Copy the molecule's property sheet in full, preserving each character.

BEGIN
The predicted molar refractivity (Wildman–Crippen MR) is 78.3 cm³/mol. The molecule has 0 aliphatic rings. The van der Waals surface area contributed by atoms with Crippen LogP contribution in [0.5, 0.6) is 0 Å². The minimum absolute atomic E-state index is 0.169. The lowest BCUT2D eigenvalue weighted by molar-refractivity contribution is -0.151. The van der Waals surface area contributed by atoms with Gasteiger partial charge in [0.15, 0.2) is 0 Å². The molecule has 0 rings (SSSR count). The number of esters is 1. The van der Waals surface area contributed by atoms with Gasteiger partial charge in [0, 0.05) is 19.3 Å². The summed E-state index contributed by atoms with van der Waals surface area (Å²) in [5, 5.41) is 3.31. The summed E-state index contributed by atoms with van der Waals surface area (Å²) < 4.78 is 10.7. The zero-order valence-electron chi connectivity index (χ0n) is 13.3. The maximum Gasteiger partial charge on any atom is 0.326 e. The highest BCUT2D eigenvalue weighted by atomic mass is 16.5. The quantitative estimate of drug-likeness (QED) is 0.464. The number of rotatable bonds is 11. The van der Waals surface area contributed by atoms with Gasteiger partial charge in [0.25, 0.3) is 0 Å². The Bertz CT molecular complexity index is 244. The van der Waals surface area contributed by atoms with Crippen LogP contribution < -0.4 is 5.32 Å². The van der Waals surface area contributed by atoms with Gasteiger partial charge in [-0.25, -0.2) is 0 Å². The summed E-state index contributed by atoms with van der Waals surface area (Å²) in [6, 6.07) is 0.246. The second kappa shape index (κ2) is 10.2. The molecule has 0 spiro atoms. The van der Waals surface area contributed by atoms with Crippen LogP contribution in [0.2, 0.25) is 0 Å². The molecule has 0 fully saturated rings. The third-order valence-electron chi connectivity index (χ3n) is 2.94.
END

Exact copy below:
The predicted molar refractivity (Wildman–Crippen MR) is 78.3 cm³/mol. The molecule has 0 aliphatic rings. The van der Waals surface area contributed by atoms with Crippen LogP contribution in [0.5, 0.6) is 0 Å². The minimum absolute atomic E-state index is 0.169. The lowest BCUT2D eigenvalue weighted by molar-refractivity contribution is -0.151. The van der Waals surface area contributed by atoms with Gasteiger partial charge in [0.15, 0.2) is 0 Å². The molecule has 0 rings (SSSR count). The number of esters is 1. The van der Waals surface area contributed by atoms with Gasteiger partial charge in [0, 0.05) is 19.3 Å². The summed E-state index contributed by atoms with van der Waals surface area (Å²) in [5, 5.41) is 3.31. The summed E-state index contributed by atoms with van der Waals surface area (Å²) < 4.78 is 10.7. The zero-order valence-electron chi connectivity index (χ0n) is 13.3. The maximum Gasteiger partial charge on any atom is 0.326 e. The highest BCUT2D eigenvalue weighted by atomic mass is 16.5. The quantitative estimate of drug-likeness (QED) is 0.464. The number of rotatable bonds is 11. The van der Waals surface area contributed by atoms with Gasteiger partial charge in [0.25, 0.3) is 0 Å². The Bertz CT molecular complexity index is 244. The van der Waals surface area contributed by atoms with Crippen LogP contribution < -0.4 is 5.32 Å². The van der Waals surface area contributed by atoms with Gasteiger partial charge in [-0.25, -0.2) is 0 Å². The summed E-state index contributed by atoms with van der Waals surface area (Å²) in [6, 6.07) is 0.246. The second kappa shape index (κ2) is 10.2. The molecule has 0 spiro atoms. The van der Waals surface area contributed by atoms with Crippen LogP contribution in [0.2, 0.25) is 0 Å². The molecule has 0 fully saturated rings. The third-order valence-electron chi connectivity index (χ3n) is 2.94.